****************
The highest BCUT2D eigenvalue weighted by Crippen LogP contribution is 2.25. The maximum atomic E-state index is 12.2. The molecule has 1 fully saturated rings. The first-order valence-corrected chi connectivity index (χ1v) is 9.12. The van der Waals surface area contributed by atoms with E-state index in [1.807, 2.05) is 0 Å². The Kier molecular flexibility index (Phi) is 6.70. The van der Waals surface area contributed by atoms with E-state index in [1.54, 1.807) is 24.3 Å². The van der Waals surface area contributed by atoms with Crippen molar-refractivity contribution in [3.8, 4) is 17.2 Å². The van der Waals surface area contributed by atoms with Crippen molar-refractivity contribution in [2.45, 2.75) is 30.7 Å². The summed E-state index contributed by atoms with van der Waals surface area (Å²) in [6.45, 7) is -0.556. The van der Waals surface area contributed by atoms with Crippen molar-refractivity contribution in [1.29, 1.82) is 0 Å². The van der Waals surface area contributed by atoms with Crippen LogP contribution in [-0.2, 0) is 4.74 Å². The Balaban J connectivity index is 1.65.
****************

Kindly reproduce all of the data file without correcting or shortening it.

The highest BCUT2D eigenvalue weighted by Crippen LogP contribution is 2.25. The maximum atomic E-state index is 12.2. The molecule has 1 fully saturated rings. The first-order valence-corrected chi connectivity index (χ1v) is 9.12. The van der Waals surface area contributed by atoms with E-state index in [1.807, 2.05) is 0 Å². The Kier molecular flexibility index (Phi) is 6.70. The van der Waals surface area contributed by atoms with E-state index in [1.54, 1.807) is 24.3 Å². The van der Waals surface area contributed by atoms with Crippen molar-refractivity contribution in [3.8, 4) is 17.2 Å². The van der Waals surface area contributed by atoms with Crippen molar-refractivity contribution in [2.45, 2.75) is 30.7 Å². The summed E-state index contributed by atoms with van der Waals surface area (Å²) in [6.45, 7) is -0.556. The van der Waals surface area contributed by atoms with Crippen molar-refractivity contribution in [1.29, 1.82) is 0 Å². The van der Waals surface area contributed by atoms with Crippen LogP contribution in [-0.2, 0) is 4.74 Å². The Balaban J connectivity index is 1.65.